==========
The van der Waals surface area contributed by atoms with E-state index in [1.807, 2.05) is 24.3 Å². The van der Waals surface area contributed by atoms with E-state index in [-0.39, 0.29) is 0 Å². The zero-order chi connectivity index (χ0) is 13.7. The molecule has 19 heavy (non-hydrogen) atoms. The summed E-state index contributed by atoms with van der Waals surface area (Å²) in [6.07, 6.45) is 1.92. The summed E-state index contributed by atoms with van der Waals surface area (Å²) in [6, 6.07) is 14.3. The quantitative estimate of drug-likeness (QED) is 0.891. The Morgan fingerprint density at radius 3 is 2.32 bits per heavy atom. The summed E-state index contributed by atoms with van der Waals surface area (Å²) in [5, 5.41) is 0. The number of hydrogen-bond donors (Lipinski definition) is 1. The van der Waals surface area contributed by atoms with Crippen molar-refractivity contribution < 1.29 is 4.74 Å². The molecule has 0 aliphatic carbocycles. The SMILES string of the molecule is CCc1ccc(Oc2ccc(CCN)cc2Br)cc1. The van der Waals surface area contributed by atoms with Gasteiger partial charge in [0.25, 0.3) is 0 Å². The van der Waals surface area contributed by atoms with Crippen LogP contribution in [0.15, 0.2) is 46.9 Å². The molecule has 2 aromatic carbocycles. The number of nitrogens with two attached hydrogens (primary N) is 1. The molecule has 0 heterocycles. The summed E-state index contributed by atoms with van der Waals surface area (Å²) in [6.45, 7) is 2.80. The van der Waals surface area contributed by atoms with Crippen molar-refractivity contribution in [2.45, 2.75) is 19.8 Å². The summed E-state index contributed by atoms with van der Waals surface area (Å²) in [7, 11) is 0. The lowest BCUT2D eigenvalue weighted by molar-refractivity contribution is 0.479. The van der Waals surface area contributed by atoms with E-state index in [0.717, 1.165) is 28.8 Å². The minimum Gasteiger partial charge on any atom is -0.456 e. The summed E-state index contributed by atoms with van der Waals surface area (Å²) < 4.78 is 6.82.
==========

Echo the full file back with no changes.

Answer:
The van der Waals surface area contributed by atoms with E-state index in [1.807, 2.05) is 24.3 Å². The van der Waals surface area contributed by atoms with E-state index in [-0.39, 0.29) is 0 Å². The zero-order chi connectivity index (χ0) is 13.7. The molecule has 19 heavy (non-hydrogen) atoms. The summed E-state index contributed by atoms with van der Waals surface area (Å²) in [6.07, 6.45) is 1.92. The summed E-state index contributed by atoms with van der Waals surface area (Å²) in [6, 6.07) is 14.3. The quantitative estimate of drug-likeness (QED) is 0.891. The Morgan fingerprint density at radius 3 is 2.32 bits per heavy atom. The summed E-state index contributed by atoms with van der Waals surface area (Å²) in [5, 5.41) is 0. The number of hydrogen-bond donors (Lipinski definition) is 1. The van der Waals surface area contributed by atoms with Crippen molar-refractivity contribution < 1.29 is 4.74 Å². The molecule has 0 aliphatic carbocycles. The SMILES string of the molecule is CCc1ccc(Oc2ccc(CCN)cc2Br)cc1. The van der Waals surface area contributed by atoms with Gasteiger partial charge in [0.25, 0.3) is 0 Å². The van der Waals surface area contributed by atoms with Crippen LogP contribution in [0.15, 0.2) is 46.9 Å². The molecule has 2 aromatic carbocycles. The number of nitrogens with two attached hydrogens (primary N) is 1. The molecule has 0 heterocycles. The summed E-state index contributed by atoms with van der Waals surface area (Å²) in [6.45, 7) is 2.80. The van der Waals surface area contributed by atoms with Crippen molar-refractivity contribution in [2.45, 2.75) is 19.8 Å². The summed E-state index contributed by atoms with van der Waals surface area (Å²) in [7, 11) is 0. The lowest BCUT2D eigenvalue weighted by molar-refractivity contribution is 0.479. The van der Waals surface area contributed by atoms with E-state index in [0.717, 1.165) is 28.8 Å². The minimum Gasteiger partial charge on any atom is -0.456 e. The summed E-state index contributed by atoms with van der Waals surface area (Å²) < 4.78 is 6.82.